The Last Frontier

Of all the adventures I experienced during my 14 months on the road, none was looked on with as much anticipation, and fear, as my visit to Alaska.

Father Scott Garrett invited me to come to Dillingham, a small fishing village a few hundred miles west of Anchorage on the Nushaguk Bay. He welcomed me to join him in flight as he piloted his Cherokee-Piper plane to serve the small villages in the area, places only accessible by air or sea. The thought of small-plane flying terrified me, but I knew I couldn’t pass up the opportunity. And I’m delighted I did. Flying over the bay to the tiny town of Clarks Point was exhilarating, and by the return flight my fears had subsided completely.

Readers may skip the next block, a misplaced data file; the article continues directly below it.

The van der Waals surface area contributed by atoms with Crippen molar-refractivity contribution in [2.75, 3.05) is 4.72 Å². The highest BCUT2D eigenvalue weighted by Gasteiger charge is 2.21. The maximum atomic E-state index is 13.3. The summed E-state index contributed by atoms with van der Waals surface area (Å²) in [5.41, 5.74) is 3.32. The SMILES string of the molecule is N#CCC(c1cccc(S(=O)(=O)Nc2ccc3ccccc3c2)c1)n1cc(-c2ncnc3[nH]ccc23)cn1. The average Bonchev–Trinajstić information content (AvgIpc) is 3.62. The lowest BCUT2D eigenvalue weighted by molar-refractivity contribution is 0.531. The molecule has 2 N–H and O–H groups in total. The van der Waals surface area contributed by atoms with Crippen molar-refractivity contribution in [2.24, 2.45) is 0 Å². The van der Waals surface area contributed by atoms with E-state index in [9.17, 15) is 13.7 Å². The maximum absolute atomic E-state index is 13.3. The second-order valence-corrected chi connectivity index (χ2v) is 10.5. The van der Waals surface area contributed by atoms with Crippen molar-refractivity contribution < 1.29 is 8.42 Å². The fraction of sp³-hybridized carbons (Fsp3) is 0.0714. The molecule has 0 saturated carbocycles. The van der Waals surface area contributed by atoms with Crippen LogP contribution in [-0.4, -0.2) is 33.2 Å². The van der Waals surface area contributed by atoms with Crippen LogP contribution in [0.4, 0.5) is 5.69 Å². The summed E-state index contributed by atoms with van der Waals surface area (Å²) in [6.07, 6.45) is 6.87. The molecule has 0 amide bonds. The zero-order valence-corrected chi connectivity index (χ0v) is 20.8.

I spent five days at the rectory in Dillingham, through the unrivaled courtesy of Father Scott. I even handled the readings for the Sunday Mass livestream, though I don’t think that was enough to earn my keep. Thanks Father.

This visit brings us to the end of my photo-worthy experiences.

Please keep an eye out in this space in the coming weeks, as I hope to have an announcement on the day the book will be available and how you may place an order, if you’re so inclined.

Thanks for following along.

Holy Rosary in Dillingham. It was about 10 p.m. when I shot this.

Mass at Holy Rosary.

Technically, I was the co-pilot. My primary responsibility was “don’t touch anything.”

The Cross tells you whose plane this is.

The building in the center is where Mass was formerly said at Clarks Point, before flooding forced the town to relocate to the top of the ridge.

The monument to the area fishermen lost at sea.

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